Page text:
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More than a quarter of people with Covid infection develop Long Covid, new research reveals

Posted on 30 April 2024

More than a quarter of people with Covid infection develop Long Covid, new research reveals

The study also reveals that one in four people with Long Covid will experience brain fog and one in three to four will develop anxiety or depression.

However, the findings of the study, published in the journal General Hospital Psychiatry, suggest that full Covid vaccination makes sufferers four times less likely to have brain fog –  a term used to describe symptoms including poor concentration, feeling confused and cognitive impairment. 

Long-term sickness

With Long COVID a key factor in the record 2.8 million people off work in the UK due to long-term sickness, the researchers are calling for yearly COVID-19 vaccinations to be rolled out and should include all working-age people. 

The study reviewed 17 studies from around the world involving more than 40,000 Long COVID patients. It was carried out in collaboration with the STIMULATE-ICP project, which is a £6.8 million NIHR-funded national research project led by University College London.


Lead author, Professor Christina van der Feltz-Cornelis, Chair of Psychiatry and Epidemiology at the Department of Health Sciences and at the University of York and Hull Medical School (HYMS), said: “I was struck by the figures that emerged from our study because they make it clear just how many people around the world are being affected by this debilitating condition.” 

“The discovery of a significant reduction in the risk of brain fog after Covid vaccination is particularly important in this context and provides support for continuation and extension of vaccination programmes, particularly to working-age people. 

“There is a societal tendency in the UK to think Covid is over, but Long Covid is having a profound and lasting effect on individuals and society as a whole, with many people leaving the workplace due to the condition. This is placing a heavy burden on the economy.”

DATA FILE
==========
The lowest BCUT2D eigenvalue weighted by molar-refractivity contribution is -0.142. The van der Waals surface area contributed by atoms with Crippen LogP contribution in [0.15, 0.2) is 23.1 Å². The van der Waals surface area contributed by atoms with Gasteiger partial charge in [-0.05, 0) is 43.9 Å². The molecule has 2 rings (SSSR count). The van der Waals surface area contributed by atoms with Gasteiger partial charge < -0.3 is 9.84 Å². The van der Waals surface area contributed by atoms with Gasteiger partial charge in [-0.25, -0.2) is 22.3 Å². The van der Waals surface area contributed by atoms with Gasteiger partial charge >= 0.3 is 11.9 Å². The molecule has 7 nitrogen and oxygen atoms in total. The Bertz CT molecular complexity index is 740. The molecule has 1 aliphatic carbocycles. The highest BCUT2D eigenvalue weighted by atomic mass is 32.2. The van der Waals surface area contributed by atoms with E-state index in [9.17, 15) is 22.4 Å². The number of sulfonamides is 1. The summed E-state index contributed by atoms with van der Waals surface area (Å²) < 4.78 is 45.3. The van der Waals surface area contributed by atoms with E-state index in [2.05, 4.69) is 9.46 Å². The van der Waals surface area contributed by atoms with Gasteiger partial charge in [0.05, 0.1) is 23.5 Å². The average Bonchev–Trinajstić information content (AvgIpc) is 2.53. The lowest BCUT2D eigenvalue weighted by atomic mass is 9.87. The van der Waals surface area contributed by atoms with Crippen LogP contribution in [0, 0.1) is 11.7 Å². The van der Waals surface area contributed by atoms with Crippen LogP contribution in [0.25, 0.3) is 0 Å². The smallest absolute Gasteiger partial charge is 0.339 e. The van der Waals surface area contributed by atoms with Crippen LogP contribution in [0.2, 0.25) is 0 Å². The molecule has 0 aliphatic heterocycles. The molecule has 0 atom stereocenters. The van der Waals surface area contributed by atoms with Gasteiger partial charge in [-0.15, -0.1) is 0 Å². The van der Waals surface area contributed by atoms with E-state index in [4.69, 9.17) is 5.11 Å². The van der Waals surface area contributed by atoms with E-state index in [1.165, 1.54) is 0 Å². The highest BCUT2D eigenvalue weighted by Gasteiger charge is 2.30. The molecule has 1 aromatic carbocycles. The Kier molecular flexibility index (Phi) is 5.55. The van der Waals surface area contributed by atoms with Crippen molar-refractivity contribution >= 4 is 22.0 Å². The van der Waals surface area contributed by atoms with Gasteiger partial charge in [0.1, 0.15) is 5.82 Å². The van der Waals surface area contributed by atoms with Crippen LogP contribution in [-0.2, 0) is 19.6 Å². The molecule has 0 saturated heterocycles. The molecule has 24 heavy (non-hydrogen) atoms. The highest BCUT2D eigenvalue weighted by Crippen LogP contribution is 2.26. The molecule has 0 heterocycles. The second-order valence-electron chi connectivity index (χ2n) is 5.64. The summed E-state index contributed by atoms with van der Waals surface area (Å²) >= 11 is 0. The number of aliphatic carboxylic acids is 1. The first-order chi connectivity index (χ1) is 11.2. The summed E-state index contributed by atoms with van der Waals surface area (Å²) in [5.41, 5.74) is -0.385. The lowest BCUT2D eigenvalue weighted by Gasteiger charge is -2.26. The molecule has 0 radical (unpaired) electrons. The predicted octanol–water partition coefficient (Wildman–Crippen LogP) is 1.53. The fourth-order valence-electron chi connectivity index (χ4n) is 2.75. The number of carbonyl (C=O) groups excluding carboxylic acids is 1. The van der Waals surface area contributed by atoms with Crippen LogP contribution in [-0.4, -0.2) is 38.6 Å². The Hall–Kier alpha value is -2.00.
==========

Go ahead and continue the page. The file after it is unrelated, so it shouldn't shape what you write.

Long Covid is a chronic condition following a Covid infection which affects an estimated 1.9 million people in the UK. Symptoms can include breathlessness, heart palpitations, joint pain and concentration problems.

The findings of the research also indicate that the mental health symptoms and brain fog experienced by people with Long Covid can actually get worse for many people over time. 24 months after acute infections, people were three to four times more likely to develop brain fog compared to during the peak of their Covid infection. The risk of developing depression or anxiety rose approximately 1.5 times in the same timeframe. 


Professor van der Feltz - Cornelis added: “This finding indicating that the condition often gets worse over time is concerning. It could be due to a decline in people’s mental health as living with Long Covid and the uncertainty that comes with the condition takes its toll. However, some early evidence suggests that living with Long Covid affects nerve cells in the brain so that might play a role as well.

“With so many people suffering from the severe effects of this condition, our study clearly points to the need for greater support, in addition to sustained vaccination programmes. We are very lucky to be one of the only countries to have dedicated Long Covid centres, but we need more joined-up treatment of the mental and physical symptoms of the condition and greater resources for effective treatments, rehabilitation and occupational therapy so that people are able to recover and avoid losing their careers and livelihoods. ”